Children living without enough

Today is the fifth and final day of our $15 a Day Challenge! We’ll hear about our participants’ experiences next week and will share them with you – we are already getting input that reveals the sacrifice, stress and inconvenience involved in living on such a limited budget.

This has been an interesting social experiment for us, reminding our readers of some of the hardships our neighbors in need experience. And on the last day of the $15 a Day Challenge, we wanted to remind you why the issue of poverty in America is so important.

This afternoon in America, one in six children is living below the poverty line. The poverty rate for children is far higher than for adults or seniors, estimated by the United States Conference of Catholic Bishops at 13.3 million children altogether.

This level of poverty for American children paints a grim portrait of our economic future. We cannot pretend that our nation will be totally unaffected by these millions of children who are not able to obtain sufficient nutrients, education or health care while growing up.

While this is certainly a national problem, we want to also point to the state and local numbers of homeless children:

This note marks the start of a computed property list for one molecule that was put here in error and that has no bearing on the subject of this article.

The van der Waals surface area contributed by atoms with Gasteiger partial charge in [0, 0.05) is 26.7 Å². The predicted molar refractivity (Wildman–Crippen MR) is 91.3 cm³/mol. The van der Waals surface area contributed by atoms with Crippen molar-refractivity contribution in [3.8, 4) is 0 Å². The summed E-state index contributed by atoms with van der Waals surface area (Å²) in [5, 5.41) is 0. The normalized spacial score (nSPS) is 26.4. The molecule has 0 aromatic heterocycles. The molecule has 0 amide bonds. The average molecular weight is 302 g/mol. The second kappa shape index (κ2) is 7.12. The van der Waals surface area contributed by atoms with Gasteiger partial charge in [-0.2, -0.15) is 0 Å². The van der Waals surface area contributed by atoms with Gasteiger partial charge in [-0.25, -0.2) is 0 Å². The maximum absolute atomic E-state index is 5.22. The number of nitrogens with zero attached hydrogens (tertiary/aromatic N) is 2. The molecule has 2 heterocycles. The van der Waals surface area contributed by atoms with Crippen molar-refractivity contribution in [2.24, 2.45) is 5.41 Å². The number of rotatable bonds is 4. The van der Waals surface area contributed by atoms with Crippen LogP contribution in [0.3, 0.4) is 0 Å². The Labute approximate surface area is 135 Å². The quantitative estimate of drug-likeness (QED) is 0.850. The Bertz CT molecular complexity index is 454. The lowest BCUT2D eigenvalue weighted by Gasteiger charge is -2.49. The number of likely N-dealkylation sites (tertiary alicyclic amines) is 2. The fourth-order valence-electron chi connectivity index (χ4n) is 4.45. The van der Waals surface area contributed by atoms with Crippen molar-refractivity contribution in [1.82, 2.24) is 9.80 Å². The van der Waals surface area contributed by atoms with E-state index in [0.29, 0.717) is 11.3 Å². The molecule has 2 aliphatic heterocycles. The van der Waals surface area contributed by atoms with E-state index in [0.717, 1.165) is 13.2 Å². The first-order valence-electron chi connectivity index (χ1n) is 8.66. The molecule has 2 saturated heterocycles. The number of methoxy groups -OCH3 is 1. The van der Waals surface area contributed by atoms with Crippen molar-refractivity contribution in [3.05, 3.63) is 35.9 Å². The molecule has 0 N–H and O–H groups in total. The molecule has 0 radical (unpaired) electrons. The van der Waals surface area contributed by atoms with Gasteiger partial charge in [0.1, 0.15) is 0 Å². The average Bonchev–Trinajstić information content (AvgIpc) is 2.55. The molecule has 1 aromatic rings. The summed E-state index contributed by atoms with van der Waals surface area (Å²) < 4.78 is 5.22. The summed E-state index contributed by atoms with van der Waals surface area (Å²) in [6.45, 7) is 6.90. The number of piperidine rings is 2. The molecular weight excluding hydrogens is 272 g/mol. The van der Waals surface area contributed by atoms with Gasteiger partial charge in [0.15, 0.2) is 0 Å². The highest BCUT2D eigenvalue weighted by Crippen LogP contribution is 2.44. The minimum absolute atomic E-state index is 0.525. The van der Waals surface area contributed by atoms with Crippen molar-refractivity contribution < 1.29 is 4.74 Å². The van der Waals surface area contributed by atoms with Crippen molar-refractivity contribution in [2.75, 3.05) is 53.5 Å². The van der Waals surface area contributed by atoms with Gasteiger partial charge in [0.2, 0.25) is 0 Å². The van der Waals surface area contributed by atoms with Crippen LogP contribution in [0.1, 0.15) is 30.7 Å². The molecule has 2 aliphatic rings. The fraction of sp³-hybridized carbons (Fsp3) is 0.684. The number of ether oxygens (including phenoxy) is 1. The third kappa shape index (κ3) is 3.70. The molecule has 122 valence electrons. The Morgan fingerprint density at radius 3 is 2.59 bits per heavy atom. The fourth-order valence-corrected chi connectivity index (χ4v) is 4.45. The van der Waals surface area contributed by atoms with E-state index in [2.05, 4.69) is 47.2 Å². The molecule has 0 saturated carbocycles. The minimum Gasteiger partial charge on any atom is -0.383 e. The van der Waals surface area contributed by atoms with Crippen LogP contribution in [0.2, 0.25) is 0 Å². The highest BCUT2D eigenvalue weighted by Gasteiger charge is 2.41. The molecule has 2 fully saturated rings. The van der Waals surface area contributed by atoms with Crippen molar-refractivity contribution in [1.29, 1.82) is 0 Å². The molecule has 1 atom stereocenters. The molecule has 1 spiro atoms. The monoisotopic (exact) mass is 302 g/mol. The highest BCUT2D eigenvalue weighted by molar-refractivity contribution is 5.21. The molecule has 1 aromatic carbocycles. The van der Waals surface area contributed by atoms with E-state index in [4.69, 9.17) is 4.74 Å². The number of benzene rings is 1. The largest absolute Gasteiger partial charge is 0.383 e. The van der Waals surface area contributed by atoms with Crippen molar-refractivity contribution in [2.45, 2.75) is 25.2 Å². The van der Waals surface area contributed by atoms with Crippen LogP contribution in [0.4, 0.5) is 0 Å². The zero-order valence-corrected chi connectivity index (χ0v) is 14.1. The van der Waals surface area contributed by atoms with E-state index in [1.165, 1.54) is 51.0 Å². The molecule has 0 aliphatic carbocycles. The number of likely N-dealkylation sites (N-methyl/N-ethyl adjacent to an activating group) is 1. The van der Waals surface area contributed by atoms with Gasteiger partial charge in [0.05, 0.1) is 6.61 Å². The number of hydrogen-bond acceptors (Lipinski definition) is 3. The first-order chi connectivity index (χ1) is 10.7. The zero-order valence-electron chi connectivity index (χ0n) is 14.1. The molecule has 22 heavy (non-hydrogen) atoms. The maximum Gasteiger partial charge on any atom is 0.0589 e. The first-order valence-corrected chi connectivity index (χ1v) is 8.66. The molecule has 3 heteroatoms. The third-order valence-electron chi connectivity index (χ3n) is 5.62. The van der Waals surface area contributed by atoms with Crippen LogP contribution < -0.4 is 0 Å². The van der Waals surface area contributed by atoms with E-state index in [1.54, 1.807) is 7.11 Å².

Earlier this week, The National Center on Family Homelessness ranked Florida the 43rd worst state for homeless children, claiming that 49,886 homeless children live in Florida alone.

In their 2008 Point in Time Count, the Homeless Services Network  asserts there were 8,466 homeless adults and children in Central Florida. There were an additional 2,700 children defined as homeless by the U.S. Department of Education because of their living situation.

At Coalition for the Homeless, we serve nearly 200 children on any given night. As we work to return their families to self-sufficiency, we also provide a variety of children’s services (including a full-licensed daycare, VPK program and on-site Boys and Girls Club) to help kids at the Coalition learn the skills they need to break the cycle of homelessness.

If our community continues to say, “children are our future,” it is our conviction that we must start acting as if we really believe it.

Poverty is hurting kids across the nation and in Central Florida – are you helping to address this issue?

To start tackling a national problem in your hometown, click here to learn how you can create hope for the hundreds of homeless children we serve each year.

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